CustomerAsset, a Bangalore-based BPO company co-founded by Ganesh, was acquired last year for US$19.3 million by ICICI OneSource. CustomerAsset had about 750 employees and operated a 350 seat call centre in Bangalore. “Two of our clients were looking at large-scale ramp ups, for which we needed to invest US$4 million in infrastructure for a new centre of 400 seats,” said Ganesh. “We were making profits, but an investment of this scale could not be financed from our profits.”

The cost of infrastructure for a BPO operation is high. BPO companies typically need to invest US$6,000 to US$12,000 per seat depending on the capability they need to develop, according to Neeraj Bhargava, chief financial officer and president of the North America operations of WNS Global Services Ltd., a BPO company in Mumbai.

Promoters of successful BPO companies typically avoid VC investment to tide over a capital crunch. Although TransWorks had the option of raising additional funds from a VC, it preferred a buy-out by the Aditya Birla Group, Gurbaxani said. “As a VC-funded company, your standing is linked to your balance sheet, and there is always uncertainty about the long-term stability of the company, because the VC will want to cash in and sell at some point,” added Gurbaxani.

“This business is about getting marquee clients and about scaling, and this requires a credible brand name, assured access to capital and a strong balance sheet,” said Ganesh. “These criteria cannot be met by a VC funded company.”

Key buyers of BPO companies in India are software services companies that want to position themselves as vendors of a broad portfolio of services, including BPO, to their current customers.

For example Wipro Ltd., a Bangalore-based software and services company, acquired in January this year Spectramind eServices Pvt. Ltd., a CRM (customer relationship management) services company in Delhi.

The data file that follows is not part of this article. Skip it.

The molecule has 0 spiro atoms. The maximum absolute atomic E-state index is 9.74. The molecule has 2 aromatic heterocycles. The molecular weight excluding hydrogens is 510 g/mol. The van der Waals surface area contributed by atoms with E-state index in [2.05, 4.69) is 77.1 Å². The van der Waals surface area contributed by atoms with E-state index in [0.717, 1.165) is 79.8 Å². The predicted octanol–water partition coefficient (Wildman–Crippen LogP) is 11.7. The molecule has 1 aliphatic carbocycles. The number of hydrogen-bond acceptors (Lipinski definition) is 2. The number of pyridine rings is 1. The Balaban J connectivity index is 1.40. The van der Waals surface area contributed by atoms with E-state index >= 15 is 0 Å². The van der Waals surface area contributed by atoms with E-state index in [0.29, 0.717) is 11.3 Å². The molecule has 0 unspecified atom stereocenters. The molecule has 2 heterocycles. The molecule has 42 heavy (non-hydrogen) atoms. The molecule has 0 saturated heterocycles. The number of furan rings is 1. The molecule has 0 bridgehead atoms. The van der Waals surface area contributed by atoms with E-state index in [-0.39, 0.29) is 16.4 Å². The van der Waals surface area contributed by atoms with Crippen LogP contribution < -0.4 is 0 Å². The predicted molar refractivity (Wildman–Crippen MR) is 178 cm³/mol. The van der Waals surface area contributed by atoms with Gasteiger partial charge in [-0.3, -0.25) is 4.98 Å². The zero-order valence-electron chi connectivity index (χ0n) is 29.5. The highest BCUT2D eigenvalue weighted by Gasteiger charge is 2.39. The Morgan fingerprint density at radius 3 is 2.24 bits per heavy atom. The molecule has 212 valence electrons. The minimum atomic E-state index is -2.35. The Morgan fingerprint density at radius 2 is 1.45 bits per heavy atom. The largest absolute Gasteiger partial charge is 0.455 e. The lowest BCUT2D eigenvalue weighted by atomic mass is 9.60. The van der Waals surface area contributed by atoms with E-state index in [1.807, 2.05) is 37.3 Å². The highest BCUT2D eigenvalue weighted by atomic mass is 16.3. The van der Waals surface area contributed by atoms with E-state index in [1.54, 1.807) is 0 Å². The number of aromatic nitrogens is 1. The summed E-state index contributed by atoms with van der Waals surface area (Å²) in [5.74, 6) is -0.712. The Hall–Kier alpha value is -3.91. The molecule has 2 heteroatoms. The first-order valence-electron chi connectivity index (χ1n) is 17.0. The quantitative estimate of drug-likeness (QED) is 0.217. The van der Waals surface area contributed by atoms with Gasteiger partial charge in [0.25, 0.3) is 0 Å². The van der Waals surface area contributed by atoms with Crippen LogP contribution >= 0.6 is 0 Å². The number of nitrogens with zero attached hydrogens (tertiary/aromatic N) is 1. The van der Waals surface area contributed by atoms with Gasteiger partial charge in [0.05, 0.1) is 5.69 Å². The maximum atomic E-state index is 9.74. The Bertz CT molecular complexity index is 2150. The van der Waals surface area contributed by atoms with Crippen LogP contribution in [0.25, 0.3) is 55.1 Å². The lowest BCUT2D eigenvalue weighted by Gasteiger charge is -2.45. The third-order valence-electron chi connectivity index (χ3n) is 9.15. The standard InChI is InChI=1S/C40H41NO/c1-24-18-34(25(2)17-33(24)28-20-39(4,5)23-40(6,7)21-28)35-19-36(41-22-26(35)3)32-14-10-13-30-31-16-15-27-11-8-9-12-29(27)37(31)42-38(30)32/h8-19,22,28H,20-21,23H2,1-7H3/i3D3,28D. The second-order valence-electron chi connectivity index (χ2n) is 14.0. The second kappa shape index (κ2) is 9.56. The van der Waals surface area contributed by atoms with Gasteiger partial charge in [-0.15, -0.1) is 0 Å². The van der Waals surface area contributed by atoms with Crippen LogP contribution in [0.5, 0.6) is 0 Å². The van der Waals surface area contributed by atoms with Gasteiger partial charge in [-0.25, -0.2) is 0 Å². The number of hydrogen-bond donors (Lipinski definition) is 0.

Mergers and acquisitions in the BPO industry in India are not confined to Indian companies alone. BPO operations in India that belong to multinationals are also changing hands. Last year British Airways PLC (BA) divested about 70 per cent of the equity in WNS to Warburg Pincus LLC, a New York-based private equity investor. WNS was set up in 1996 as a captive back-office for BA. WNS is now positioned as an independent third-party services provider, but still gets about 35 per cent of its revenues from BA. Besides providing funding, Warburg Pincus has often connected WNS to prospective customers, according to Bhargava.

M&A in the Indian BPO industry is proceeding on two fronts. Even as some Indian BPO companies are getting acquired, other Indian BPO companies are acquiring operations both in India and abroad. Last year, WNS acquired Town & Country Assistance, an insurance claims management company in Ipswich in the U.K. HCL Technologies Ltd. in Noida near Delhi acquired over a year ago a 90 per cent stake in the Apollo Contact Center in Belfast of BT Group PLC. The deal gave HCL a beachhead in the European market, and helped it bag business from the London-based BT, including a US$160 million order for setting up a BPO operation for BT in India.